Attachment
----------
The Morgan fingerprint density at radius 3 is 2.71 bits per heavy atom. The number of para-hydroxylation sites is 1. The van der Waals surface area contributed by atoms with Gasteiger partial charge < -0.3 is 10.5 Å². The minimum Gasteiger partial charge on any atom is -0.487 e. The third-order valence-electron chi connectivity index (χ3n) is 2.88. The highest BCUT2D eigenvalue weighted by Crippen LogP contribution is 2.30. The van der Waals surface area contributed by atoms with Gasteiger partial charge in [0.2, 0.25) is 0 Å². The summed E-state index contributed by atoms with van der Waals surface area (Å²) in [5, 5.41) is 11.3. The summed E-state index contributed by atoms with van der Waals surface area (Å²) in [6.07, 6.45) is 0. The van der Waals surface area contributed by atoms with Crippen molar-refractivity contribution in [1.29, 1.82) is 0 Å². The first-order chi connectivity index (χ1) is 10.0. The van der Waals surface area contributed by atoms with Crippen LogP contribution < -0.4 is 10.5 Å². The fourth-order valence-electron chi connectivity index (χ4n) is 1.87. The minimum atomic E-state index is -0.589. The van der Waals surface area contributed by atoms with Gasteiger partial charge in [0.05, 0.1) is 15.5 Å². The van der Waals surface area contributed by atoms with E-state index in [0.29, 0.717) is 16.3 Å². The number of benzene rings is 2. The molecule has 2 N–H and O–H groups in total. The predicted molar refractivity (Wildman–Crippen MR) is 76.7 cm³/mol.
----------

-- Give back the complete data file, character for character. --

The Morgan fingerprint density at radius 3 is 2.71 bits per heavy atom. The number of para-hydroxylation sites is 1. The van der Waals surface area contributed by atoms with Gasteiger partial charge < -0.3 is 10.5 Å². The minimum Gasteiger partial charge on any atom is -0.487 e. The third-order valence-electron chi connectivity index (χ3n) is 2.88. The highest BCUT2D eigenvalue weighted by Crippen LogP contribution is 2.30. The van der Waals surface area contributed by atoms with Gasteiger partial charge in [0.2, 0.25) is 0 Å². The summed E-state index contributed by atoms with van der Waals surface area (Å²) in [5, 5.41) is 11.3. The summed E-state index contributed by atoms with van der Waals surface area (Å²) in [6.07, 6.45) is 0. The van der Waals surface area contributed by atoms with Crippen molar-refractivity contribution in [1.29, 1.82) is 0 Å². The first-order chi connectivity index (χ1) is 10.0. The van der Waals surface area contributed by atoms with Crippen LogP contribution < -0.4 is 10.5 Å². The fourth-order valence-electron chi connectivity index (χ4n) is 1.87. The minimum atomic E-state index is -0.589. The van der Waals surface area contributed by atoms with Gasteiger partial charge in [0.05, 0.1) is 15.5 Å². The van der Waals surface area contributed by atoms with E-state index in [0.29, 0.717) is 16.3 Å². The number of benzene rings is 2. The molecule has 2 N–H and O–H groups in total. The predicted molar refractivity (Wildman–Crippen MR) is 76.7 cm³/mol.